Of course sustainability cannot be separated from the social, ecological, historical or political forces in which evidence-based interventions are implemented. In a seminal review by Pan-African Studies Professor, Tavengwa Gwekwerere on the Anthills of the Savanah, like stories, sustainability ‘binds the past, the present and the future together, making inroads into the past to inspire the present, narrating the realities of the present to imagine the future, all while preparing the future for potential struggles and aspirations with attempts to last.’ Sustainability’s connections to the past, present and future, prepares researchers and implementers to make sense of ‘where they have been, where they are, and where they must go.’ It’s for this reason that having a plan becomes critical. By plan, I mean working with the right people to learn how to adapt and nurture aspects of an evidence-based research so that it lasts. It’s no surprise then that sustainability remains a threat to all statue quo form of research, so much so that those who seek to make this a career are actually called ambitious. But why even bother implementing any research if it never lasts? Keep sustainably in mind and have a plan while you are at it. That and keep remaining ambitious. Sustainability requires, no demands that you remain ambitious. So keep it as well.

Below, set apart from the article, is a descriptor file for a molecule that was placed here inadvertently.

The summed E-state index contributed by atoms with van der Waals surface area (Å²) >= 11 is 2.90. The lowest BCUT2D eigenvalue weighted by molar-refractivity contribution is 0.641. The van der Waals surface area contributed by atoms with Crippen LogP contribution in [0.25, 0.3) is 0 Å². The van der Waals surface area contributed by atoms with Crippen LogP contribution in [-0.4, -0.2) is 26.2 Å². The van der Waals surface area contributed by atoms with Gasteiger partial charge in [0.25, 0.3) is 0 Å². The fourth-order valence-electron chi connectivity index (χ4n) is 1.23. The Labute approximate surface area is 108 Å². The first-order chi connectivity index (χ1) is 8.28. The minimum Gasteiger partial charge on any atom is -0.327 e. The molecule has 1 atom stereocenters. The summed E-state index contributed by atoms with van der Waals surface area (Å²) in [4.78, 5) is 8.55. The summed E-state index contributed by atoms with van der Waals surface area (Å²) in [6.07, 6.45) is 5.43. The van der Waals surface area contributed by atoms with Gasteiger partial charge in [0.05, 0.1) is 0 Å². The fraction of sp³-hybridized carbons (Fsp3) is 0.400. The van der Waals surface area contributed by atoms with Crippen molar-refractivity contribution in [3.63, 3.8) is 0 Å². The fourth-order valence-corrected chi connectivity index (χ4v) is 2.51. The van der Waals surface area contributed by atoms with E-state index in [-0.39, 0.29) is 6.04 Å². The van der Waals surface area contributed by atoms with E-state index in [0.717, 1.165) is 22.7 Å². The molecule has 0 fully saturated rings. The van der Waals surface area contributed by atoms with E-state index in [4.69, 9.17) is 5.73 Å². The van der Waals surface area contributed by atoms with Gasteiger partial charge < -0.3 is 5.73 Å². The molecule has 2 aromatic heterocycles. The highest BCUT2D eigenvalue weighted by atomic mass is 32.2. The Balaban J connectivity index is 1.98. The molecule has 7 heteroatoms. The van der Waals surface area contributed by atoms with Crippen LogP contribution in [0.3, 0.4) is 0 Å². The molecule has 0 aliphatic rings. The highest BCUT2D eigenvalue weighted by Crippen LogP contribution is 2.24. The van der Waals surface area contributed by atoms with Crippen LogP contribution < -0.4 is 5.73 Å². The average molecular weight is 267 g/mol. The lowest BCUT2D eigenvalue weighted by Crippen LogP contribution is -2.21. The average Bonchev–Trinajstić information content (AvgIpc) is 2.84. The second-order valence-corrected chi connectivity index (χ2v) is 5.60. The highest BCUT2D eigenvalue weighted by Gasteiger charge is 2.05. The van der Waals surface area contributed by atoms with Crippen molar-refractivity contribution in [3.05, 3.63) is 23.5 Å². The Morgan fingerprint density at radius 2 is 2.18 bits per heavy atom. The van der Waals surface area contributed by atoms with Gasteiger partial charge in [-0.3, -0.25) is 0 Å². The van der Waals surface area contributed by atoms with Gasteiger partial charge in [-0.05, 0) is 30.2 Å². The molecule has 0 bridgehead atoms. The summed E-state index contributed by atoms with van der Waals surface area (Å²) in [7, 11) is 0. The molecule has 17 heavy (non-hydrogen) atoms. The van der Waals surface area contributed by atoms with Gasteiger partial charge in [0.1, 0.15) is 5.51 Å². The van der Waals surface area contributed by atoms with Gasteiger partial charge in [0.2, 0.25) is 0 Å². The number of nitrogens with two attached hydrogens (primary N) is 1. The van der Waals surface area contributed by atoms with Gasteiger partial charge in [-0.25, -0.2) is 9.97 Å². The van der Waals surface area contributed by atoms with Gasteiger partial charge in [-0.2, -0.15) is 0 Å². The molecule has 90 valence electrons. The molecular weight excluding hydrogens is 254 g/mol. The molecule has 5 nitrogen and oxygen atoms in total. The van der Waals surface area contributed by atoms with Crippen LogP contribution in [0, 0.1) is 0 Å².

On this Martin Luther King Day, may you always dream big and radiate kindness. These words from my son’s favorite shirts are what I am keeping today. Dream big, not of things small, but even things that seem out of reach, things that seem not for you. It’s in dreaming that you realize your full potential. And when you do, radiate kindness. Let it be you. Be the first to say I’m sorry when you can. Be the first to open doors and help people if you are able to. Be kind when no one is looking. Be kind when no one expects it. I know that it may seem overwhelming at first and people may take advantage of you. They will. But when your dreams are big and you radiate kindness, your future is bright.

You are like that dazzling sunrise with all its golden hue. All its glow like no other is you. Day after day you remain. You rise, you brighten, you glimmer, you dwell, and you cast your essence to everyone alike. Ignored or seen, conflict or peace, vulnerable or strong, you are the touchstone by which all that is big with dreams, all that is kind, can be measured. And you do it well. Your gaze is glorious to all those who want to also dream big, who radiate kindness. You give them permission to do the same. And because of you, they too are becoming like the sunrise. Because of you, they will be all right. I have a dream will always be my favorite speech of all times. Because Dr. King dreamed and radiated kindness, I can also do the same. My children can too. Everyone I come across, everyone that works, learns, even builds with me, is able to also do the same, all because Dr King was our sunrise. Keep dreaming big. Keep radiating kindness for you, for others, today and always.